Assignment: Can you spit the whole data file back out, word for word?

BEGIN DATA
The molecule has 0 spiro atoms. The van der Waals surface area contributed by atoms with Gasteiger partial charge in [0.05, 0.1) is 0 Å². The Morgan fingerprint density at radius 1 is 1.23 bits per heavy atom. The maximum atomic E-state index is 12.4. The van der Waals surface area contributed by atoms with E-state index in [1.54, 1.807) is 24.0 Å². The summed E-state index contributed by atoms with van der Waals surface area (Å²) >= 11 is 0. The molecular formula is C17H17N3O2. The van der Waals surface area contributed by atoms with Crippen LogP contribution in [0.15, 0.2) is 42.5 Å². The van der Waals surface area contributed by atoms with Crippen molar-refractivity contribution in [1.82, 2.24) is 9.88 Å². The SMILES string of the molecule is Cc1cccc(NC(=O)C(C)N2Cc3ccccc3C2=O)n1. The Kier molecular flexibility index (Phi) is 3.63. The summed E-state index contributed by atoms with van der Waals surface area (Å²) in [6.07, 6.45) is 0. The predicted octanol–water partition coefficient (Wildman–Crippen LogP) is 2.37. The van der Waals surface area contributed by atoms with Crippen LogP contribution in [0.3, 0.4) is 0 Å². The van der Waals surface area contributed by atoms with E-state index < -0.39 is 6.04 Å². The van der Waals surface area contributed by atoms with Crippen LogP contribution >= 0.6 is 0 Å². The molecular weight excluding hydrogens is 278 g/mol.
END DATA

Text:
The molecule has 0 spiro atoms. The van der Waals surface area contributed by atoms with Gasteiger partial charge in [0.05, 0.1) is 0 Å². The Morgan fingerprint density at radius 1 is 1.23 bits per heavy atom. The maximum atomic E-state index is 12.4. The van der Waals surface area contributed by atoms with E-state index in [1.54, 1.807) is 24.0 Å². The summed E-state index contributed by atoms with van der Waals surface area (Å²) >= 11 is 0. The molecular formula is C17H17N3O2. The van der Waals surface area contributed by atoms with Crippen LogP contribution in [0.15, 0.2) is 42.5 Å². The van der Waals surface area contributed by atoms with Crippen molar-refractivity contribution in [1.82, 2.24) is 9.88 Å². The SMILES string of the molecule is Cc1cccc(NC(=O)C(C)N2Cc3ccccc3C2=O)n1. The Kier molecular flexibility index (Phi) is 3.63. The summed E-state index contributed by atoms with van der Waals surface area (Å²) in [6.07, 6.45) is 0. The predicted octanol–water partition coefficient (Wildman–Crippen LogP) is 2.37. The van der Waals surface area contributed by atoms with Crippen LogP contribution in [0.3, 0.4) is 0 Å². The van der Waals surface area contributed by atoms with E-state index < -0.39 is 6.04 Å². The van der Waals surface area contributed by atoms with Crippen LogP contribution >= 0.6 is 0 Å². The molecular weight excluding hydrogens is 278 g/mol.